Multipart Upload

Here we demonstrate how to upload an object to Amazon S3 using a multipart upload. To do this, we need to break up the original data into parts, which requires two utility functions. The countParts method determines the number of 5MB parts needed to be sent to Amazon S3. The smallest part size allowed by Amazon S3 is 5MB. The getPart method returns the NSData for the specified part from the larger object. The multipartUpload method uses these two functions to iterate through the larger data object and send each part to Amazon S3 in series. A check for 3G is made and if 3G is present, the S3UploadInputStream is modified in order to throttle the upload as described in the previous section.

const int PART_SIZE = (5 * 1024 * 1024); // 5MB is the smallest part size allowed for a multipart upload. (Only the last part can be smaller.)

-(void)multipartUpload:(NSData*)dataToUpload inBucket:(NSString*)bucket forKey:(NSString*)key
{
    bool using3G = ![self isWifiAvailable];
    
    AmazonS3Client *s3 = [[[AmazonS3Client alloc] initWithAccessKey:ACCESS_KEY withSecretKey:SECRET_KEY] autorelease];
    @try {
        [s3 createBucketWithName:bucket];
        
        S3InitiateMultipartUploadRequest *initReq = [[[S3InitiateMultipartUploadRequest alloc] initWithKey:key inBucket:bucket] autorelease];
        S3MultipartUpload *upload = [s3 initiateMultipartUpload:initReq].multipartUpload;
        S3CompleteMultipartUploadRequest *compReq = [[[S3CompleteMultipartUploadRequest alloc] initWithMultipartUpload:upload] autorelease];        
        
        int numberOfParts = [self countParts:dataToUpload];        
        for ( int part = 0; part < numberOfParts; part++ ) {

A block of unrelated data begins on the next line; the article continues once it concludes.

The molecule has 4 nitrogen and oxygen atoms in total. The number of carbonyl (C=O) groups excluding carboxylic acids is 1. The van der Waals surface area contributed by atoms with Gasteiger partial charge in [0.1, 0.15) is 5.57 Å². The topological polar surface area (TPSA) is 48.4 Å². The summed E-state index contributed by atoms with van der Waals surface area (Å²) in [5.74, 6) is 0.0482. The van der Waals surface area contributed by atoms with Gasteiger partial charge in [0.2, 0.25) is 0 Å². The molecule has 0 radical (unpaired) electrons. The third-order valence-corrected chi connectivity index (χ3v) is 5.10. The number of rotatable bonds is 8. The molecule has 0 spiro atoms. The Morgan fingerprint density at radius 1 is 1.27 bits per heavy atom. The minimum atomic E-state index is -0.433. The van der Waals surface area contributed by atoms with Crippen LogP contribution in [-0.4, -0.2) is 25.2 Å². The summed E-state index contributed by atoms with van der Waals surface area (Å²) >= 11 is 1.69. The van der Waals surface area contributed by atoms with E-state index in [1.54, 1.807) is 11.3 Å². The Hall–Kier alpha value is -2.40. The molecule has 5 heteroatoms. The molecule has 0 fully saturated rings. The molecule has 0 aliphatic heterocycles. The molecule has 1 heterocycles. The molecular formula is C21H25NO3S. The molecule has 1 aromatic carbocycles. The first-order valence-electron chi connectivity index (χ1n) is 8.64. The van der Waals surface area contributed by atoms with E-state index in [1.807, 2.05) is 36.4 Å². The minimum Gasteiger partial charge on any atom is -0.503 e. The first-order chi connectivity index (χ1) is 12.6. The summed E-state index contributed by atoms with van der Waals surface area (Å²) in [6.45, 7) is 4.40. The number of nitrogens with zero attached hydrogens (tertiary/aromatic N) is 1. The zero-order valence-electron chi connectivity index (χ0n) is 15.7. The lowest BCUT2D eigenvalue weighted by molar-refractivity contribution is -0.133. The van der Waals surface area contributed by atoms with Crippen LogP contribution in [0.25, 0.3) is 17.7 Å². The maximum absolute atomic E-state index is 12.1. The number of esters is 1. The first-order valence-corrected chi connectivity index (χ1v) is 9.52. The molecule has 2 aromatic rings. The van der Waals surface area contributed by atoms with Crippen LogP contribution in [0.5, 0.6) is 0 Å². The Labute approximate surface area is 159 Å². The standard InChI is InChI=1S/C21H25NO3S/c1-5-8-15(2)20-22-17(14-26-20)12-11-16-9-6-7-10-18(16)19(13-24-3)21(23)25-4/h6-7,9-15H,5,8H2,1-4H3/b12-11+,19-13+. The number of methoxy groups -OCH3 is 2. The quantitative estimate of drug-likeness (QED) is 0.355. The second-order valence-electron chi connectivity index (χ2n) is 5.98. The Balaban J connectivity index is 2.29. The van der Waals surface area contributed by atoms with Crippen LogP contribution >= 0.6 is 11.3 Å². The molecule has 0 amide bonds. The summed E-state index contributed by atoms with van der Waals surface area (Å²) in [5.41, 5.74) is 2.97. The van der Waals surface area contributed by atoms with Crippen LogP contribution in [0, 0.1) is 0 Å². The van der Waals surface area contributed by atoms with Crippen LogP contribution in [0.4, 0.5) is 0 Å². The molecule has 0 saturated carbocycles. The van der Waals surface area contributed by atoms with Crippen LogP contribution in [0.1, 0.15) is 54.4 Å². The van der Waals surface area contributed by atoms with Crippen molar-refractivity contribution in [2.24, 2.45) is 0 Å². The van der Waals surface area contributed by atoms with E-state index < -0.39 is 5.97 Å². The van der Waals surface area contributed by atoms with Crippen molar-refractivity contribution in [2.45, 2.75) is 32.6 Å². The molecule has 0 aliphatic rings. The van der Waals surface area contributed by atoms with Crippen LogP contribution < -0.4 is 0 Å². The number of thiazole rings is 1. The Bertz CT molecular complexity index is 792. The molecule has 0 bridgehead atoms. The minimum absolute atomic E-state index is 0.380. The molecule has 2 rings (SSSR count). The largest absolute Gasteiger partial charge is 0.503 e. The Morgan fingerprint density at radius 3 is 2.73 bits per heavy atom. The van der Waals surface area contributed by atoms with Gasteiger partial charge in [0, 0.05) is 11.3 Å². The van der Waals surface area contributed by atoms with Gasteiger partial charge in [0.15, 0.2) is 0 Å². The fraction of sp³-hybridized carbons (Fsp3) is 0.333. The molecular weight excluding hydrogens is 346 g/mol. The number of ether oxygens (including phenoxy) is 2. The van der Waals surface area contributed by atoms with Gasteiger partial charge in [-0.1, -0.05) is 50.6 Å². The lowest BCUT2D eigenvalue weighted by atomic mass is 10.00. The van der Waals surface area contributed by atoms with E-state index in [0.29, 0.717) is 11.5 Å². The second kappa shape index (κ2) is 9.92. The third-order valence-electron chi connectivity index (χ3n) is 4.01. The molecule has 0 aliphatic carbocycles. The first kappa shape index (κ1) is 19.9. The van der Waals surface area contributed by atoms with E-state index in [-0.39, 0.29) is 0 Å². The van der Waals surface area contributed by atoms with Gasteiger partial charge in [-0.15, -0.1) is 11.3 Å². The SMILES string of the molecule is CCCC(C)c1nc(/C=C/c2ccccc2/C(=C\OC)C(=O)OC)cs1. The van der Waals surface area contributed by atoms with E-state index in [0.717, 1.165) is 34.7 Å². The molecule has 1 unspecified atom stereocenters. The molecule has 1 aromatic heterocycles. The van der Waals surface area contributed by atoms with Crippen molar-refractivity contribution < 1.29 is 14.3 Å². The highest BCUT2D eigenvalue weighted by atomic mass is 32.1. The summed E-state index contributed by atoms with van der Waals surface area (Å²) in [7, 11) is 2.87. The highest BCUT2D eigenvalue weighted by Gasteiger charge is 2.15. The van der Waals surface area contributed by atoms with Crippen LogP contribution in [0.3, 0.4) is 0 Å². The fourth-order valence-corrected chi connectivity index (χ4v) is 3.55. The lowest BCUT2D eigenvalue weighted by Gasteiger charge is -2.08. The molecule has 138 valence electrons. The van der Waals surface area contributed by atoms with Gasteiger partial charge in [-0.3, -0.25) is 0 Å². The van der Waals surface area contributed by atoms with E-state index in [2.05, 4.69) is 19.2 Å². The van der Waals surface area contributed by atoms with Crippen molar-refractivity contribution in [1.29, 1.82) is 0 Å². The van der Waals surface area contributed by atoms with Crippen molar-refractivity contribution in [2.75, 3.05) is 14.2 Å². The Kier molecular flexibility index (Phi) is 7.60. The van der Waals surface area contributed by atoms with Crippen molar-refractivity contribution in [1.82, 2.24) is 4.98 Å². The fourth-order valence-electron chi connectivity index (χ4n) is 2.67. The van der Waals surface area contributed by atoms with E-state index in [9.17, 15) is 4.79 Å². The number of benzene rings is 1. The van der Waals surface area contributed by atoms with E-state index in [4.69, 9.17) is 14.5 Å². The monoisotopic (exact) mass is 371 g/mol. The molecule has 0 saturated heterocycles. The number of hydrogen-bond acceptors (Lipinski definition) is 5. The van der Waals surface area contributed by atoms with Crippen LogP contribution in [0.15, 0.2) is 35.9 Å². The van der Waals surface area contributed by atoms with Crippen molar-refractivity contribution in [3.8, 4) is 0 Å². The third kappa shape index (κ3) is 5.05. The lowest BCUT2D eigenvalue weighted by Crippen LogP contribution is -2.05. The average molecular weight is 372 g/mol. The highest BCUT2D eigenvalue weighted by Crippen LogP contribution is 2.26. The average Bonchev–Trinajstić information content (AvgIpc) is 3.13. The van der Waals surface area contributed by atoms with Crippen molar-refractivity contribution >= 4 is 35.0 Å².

NSData *dataForPart = [self getPart:part fromData:dataToUpload];

            // The S3UploadInputStream was deprecated after the release of iOS6.
            S3UploadInputStream *stream = [S3UploadInputStream inputStreamWithData:dataForPart];        
            if ( using3G ) {
                // If connected via 3G "throttle" the stream.
                stream.delay = 0.2; // In seconds
                stream.packetSize = 16; // Number of 1K blocks
            }

            S3UploadPartRequest *upReq = [[S3UploadPartRequest alloc] initWithMultipartUpload:upload];
            upReq.partNumber = ( part + 1 );
            upReq.contentLength = [dataForPart length];
            upReq.stream = stream;
            
            S3UploadPartResponse *response = [s3 uploadPart:upReq];            
            [compReq addPartWithPartNumber:( part + 1 ) withETag:response.etag];            
        }
        
        [s3 completeMultipartUpload:compReq];
    }
    @catch ( AmazonServiceException *exception ) {
        NSLog( @"Multipart Upload Failed, Reason: %@", exception  );
    }	
}

-(NSData*)getPart:(int)part fromData:(NSData*)fullData 
{
    NSRange range;
    range.length = PART_SIZE;
    range.location = part * PART_SIZE;    
    
    int maxByte = (part + 1) * PART_SIZE;
    if ( [fullData length] < maxByte ) {
        range.length = [fullData length] - range.location;
    }
    
    return [fullData subdataWithRange:range];
}

-(int)countParts:(NSData*)fullData 
{
    int q = (int)([fullData length] / PART_SIZE);
    int r = (int)([fullData length] % PART_SIZE);
    
    return ( r == 0 ) ? q : q + 1;
}

Conclusion and Additional Resources

The code in this article demonstrates a workaround for the issues that some iOS users experience when uploading large objects to Amazon S3 over 3G. Here are some additional items to consider when using the above code:

  • If the objects to be uploaded to Amazon S3 are larger then 5MB, we recommend using multipart upload as it has better success in our testing.
  • You might want to add some additional error handling logic to our code if you use it in a production environment. For example, add retry logic for part failures during multipart upload.
  • The 0.2 second delay and 16K packet size worked well in our testing; you may experience different results and may need to adjust these settings accordingly.
  • The sample presented above uses blocking calls. Using asynchronous requests may provide better application responsiveness. The AWS SDK for iOS has samples that demonstrate how to make the requests in an asynchronous fashion.

You can download the AWS SDK for iOS using the following link:

Want to learn more?

To learn about mobile development best practices, follow our AWS Mobile Development Blog. You can also ask questions or post comments in the Mobile Development Forum about this or any other topic related to mobile development with AWS.

©2014, Amazon Web Services, Inc. or its affiliates. All rights reserved.